This player will need to recognize when the long ball is going to be played. What are the clues? Typically the opponent about to kick the long ball has space (little to no pressure), will check for the space on the field to kick to, then they will put their head down and they will draw their leg for the big kick. There is a one second to a second and a half wind up for a 30+ yard kick. Your center back needs to recognize these clues then make the retreating run to take away the long ball advantage before it is kicked. They also have to recognize the clues as to where the ball is going to be kicked judging by the body anglle of the opponent kicker and where they may have looked up before putting their head down to launch into the ball. You are giving up space by compromising the offisides line, but your player will have position relative to the ball and the opponent player making the run onto the launched ball. If this player can read the clues of a long ball, he also should have the ability to know how to ride the shoulder of the opponent and force him wide of goal, but still encourage the opponent to dribble, to which he’ll be slower than your other fullbacks making a recovery run centrally. The key is to avoid making an open field tackle against an opponent that may be faster than you. Better to maintain position and angle to the ball protecting goal (goal side) than to risk winning the balll (outcome either win or lose, you want win or win).
Finally, when the ball is recovered I would dangle it a bit in front of the opponent player that just made the big run and failed. Toy with them a little with your team’s superior possession abilities. Make them the monkey in the middle. I’ve tried that on two occassions and in both, succeeded in making that player puke. We didn’t win those games, primarily because I didn’t recognize the clues on how to get the ball into the opponent half of the field or trust that my team was ready to be offensive against a team that was supposed to be significantly better than us in speed, size and aggression.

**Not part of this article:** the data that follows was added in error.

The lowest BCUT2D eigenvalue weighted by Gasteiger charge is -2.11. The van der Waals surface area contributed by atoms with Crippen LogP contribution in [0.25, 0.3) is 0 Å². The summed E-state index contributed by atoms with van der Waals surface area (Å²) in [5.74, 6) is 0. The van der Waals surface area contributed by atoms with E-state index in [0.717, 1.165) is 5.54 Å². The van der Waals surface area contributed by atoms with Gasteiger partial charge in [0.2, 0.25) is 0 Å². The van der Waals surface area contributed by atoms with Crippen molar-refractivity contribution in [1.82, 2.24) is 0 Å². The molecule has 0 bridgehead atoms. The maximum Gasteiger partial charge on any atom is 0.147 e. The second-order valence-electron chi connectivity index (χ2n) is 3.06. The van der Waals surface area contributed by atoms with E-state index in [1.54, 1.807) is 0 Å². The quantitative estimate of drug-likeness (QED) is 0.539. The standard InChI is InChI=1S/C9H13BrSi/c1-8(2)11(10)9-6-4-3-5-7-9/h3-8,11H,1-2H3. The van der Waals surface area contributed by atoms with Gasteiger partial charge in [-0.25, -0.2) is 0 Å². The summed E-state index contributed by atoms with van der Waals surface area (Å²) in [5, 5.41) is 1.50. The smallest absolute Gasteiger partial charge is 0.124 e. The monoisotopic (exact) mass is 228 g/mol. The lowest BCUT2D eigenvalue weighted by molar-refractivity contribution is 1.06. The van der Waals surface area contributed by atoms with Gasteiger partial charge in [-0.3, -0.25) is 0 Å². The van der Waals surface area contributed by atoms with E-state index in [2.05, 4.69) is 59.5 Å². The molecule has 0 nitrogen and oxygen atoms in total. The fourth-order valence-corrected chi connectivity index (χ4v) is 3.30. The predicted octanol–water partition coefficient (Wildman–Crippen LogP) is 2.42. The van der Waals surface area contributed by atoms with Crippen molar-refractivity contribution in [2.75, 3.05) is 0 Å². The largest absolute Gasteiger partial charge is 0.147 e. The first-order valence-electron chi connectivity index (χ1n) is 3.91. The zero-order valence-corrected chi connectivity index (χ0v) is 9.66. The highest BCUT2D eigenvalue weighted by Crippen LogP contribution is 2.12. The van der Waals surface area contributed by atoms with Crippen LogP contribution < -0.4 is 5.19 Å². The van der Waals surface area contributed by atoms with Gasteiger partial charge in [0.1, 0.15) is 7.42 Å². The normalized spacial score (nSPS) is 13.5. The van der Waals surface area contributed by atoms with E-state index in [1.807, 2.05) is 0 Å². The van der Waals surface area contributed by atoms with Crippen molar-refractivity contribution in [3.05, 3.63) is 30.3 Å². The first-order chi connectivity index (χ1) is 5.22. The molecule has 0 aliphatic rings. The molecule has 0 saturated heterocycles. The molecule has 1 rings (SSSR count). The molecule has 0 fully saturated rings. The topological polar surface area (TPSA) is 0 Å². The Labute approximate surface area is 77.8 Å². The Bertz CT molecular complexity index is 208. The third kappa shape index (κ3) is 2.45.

Did the kid really puke? No fibbing on this blog!
pg 19 says
She did and I made sure to point her out to my bench who was yet to get into the game. From that point on we looked for this to occur on the sideline. The second person dry heaved, but I still counted it.
pg 19 says
Just a follow up: To date we have played two opponents to which a player from the opponents’ team had to be carted off the field due to exhaustion, hyper ventilation (carted might have been an exaggeration, but definitely play was stopped as if it were an injury).
We are starting to really get into the swing of full possession soccer. I think the disconnect right now is in our scoring as often we are rushing our shots or trying to force a shot through a goal keeper versus the dish off to an open player to far post (aka German NT, Bayern). We are off to the best start of our program’s history beating teams we’ve never beaten before.
Last night’s game we almost exceeded the 500 passing attempts mark with a 78% conversion rate. In looking at stats a high game for Barcelona is just above 800; do not know what their success rate is. Will have to observe their next game. Our goal is 1000 just to see if it can be done in a Varsity match. At 480 players of our opponents are dropping.
There is also another thing to note. Last night’s game for us was tied 1 all and we went into golden goal OT. Our possession was remarkable in spite of playing on a highly crowned “football” field to which we had to fight gravity near the touch lines and a variance in the density of vegetation as the grass was 3 inches taller and thicker along the sides making havoc to the pace of our passing and our runs off the ball. As the first OT was nearing an end, it was obvious the opponent was starting to choose to block passing lanes versus pressuring the ball. Our “10” was encouraged to keep dribbling which started just shy of the midline. She dashed through 3 defenders, to which the 3 defenders collided with each other. She then drifted right all the way left to out flank two other defenders. She reached the end line then dashed towards the goal, the keeper in position to block an impossible angled shot. The ball was struck low, driven and knuckled its way through everything for the game winner.
Without the possession element of our game, that “Messi-esque” play would not have been possible. The opponent was conditioned to stop the pass forgetting the most fundamental of rule of soccer; the player with the ball is what you must prevent from advancing. As the opponent was physically more exhausted than us and we relatively “fresh” we could make the run of approximately 80 yards to goal, zig zagging up the field. Timing was critical as the OT period was nearing an end, there was not much risk in making that attempt as the opponent struggled to connect more than two passes in a row. In addition, had we ignored the fundamentals of establishing good 1v1 technique a couple of years ago, there would have been no skill to go at pace with the ball against our opponent picking them off one by one for the win. I’m a big believer in order to have a good possession game, the team collectively has to have superior 1v1 skills compared to their opponent. You must be superior to your opponent in 1v1’s before you can be at 2v2’s all the way up to 11v11’s. Possession individually and as a team is critical to play Tiki Taka soccer. Obviously I have a ton to learn but those are my two cents regarding what I’ve learned so far.